a thin elastic crust of ice, easily bending on waves and swell and under pressure, thrusting in a pattern of interlocking fingers (finger rafting). Has a matt surface and is up to 10 cm in thickness. May be subdivided into dark nilas and light nilas.


pack ice


term used in a wide sense to include any area of sea ice, other than fast ice, no matter what form it takes or how it is disposed.

general term including any form of floating ice other than fast ice, regardless of form or concentration

pancake ice

small cakes (< 3 m diam) deformed by abrasion w/ each other,raised rims formed by accretion of spray

predominantly circular pieces of ice from 30 cm - 3 m in diameter, and up to 10 cm in thickness, with raised rims due to the pieces striking against one another. It may be formed on a slight swell from grease ice, shuga, or slush or as a result of the breaking of ice rind, nilas or, under severe conditions of swell or waves, of grey ice.

approximately circular aggregates of slush, sludge and brash, .5 - 3 m diameter, with slightly raised rims due to bumping against each other


thin spots (or holes) in ice field formed by currents in underlying water

any non-linear shaped opening enclosed in ice, may contain brash ice and may be covered with new ice or nilas. submariners refer to these as skylights.





relatively small ice enclosed water area in the midst of pack ice other than a lead

pressure ridge


a line or wall of broken ice forced up by pressure. May be fresh or weathered. the submerged volume of broken ice under a ridge, forced downwards by pressure, is termed an ice keel.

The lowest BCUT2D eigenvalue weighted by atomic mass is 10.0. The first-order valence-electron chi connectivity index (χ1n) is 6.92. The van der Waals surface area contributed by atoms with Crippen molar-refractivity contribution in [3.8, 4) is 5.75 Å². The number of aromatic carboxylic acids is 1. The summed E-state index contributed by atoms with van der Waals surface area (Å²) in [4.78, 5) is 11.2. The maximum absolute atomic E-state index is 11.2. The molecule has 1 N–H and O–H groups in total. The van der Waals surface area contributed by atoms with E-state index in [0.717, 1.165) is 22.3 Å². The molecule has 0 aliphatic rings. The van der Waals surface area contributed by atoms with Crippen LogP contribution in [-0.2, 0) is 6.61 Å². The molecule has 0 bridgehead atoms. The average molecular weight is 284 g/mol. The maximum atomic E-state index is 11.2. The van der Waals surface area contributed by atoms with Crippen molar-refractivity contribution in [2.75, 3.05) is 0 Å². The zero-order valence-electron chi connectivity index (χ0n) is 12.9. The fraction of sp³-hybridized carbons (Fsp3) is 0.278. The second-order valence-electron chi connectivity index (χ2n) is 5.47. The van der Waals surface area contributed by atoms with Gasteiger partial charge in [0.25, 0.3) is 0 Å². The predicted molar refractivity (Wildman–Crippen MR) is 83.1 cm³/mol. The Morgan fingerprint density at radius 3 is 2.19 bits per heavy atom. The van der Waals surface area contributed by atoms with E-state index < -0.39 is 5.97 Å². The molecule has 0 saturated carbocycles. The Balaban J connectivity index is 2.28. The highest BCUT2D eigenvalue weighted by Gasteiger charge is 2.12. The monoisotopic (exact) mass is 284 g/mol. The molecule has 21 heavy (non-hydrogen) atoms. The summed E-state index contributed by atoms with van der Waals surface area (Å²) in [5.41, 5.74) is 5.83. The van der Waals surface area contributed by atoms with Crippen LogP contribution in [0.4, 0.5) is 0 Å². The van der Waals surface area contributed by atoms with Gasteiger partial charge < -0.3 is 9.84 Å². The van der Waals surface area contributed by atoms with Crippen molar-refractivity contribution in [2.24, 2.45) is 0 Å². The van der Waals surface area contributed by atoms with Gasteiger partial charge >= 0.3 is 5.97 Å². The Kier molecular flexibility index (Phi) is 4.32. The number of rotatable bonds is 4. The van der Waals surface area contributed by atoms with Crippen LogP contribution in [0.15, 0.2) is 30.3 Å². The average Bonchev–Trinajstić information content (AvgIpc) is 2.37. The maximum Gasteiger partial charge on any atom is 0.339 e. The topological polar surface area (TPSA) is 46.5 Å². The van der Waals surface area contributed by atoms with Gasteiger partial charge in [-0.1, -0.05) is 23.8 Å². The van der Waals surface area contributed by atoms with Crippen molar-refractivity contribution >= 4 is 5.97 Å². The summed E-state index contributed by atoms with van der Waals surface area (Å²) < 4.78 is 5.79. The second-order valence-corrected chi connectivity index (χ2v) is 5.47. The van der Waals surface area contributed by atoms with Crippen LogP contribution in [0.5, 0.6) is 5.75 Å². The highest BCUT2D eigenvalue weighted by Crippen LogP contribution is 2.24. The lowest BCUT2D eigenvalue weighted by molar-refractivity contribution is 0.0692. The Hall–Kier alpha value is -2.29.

rafted ice

edge of one floe on top of edge of another floe

type of deformed ice formed by one piece overiding another

one ice layer over or under-riding another; these layers may or may not be frozen together



sharp irregular ridges formed on snow surfaces by wind erosion and deposition. On mobile floating ice the ridges are parallel to the direction of the prevailing wind at the time they were formed.

wave-like and tongue-like ridges of snow formed by the scouring action of wind on a dense snow cover

shore lead


lead between pack ice and the shore or between pack ice and an ice front

lead between pack ice and shore or fast ice



accumulation of spongy white ice lumps, a few centimeters across, formed from grease ice or slush


skim ice

frazil crystals frozen together, but no tensile strength


initial thin competent layer of ice on a water surface




myriad of randomly oriented tabular and acicular, skeletal crystals only slightly frozen together


snow falls on freezing cold water (may eventually become snow ice)

snow which is saturated or mixed with
water on land or ice surfaces, or as a

viscous floating mass in water after a heavy snowfall.

formed from snowflakes falling into the water in great numbers, and from snow loading on an ice sheet which depresses the ice allowing lake waters to flow up along grain
boundaries into the overlying snows

snow ice



ice formed from the freezing of water-soaked snow



long narrow area of pack ice, about 1 km or less in width, usually composed of small fragments detached from the main mass of ice , and run together under the influence of wind, swell or current.


thermal cracks



cracks in ice cover caused by thermal contraction of the ice

vein ice



congelation ice which forms in a water filled crack or fissure, where cooling occurs primarily from the sides toward the center

white ice

large amounts of air within the crystalline structure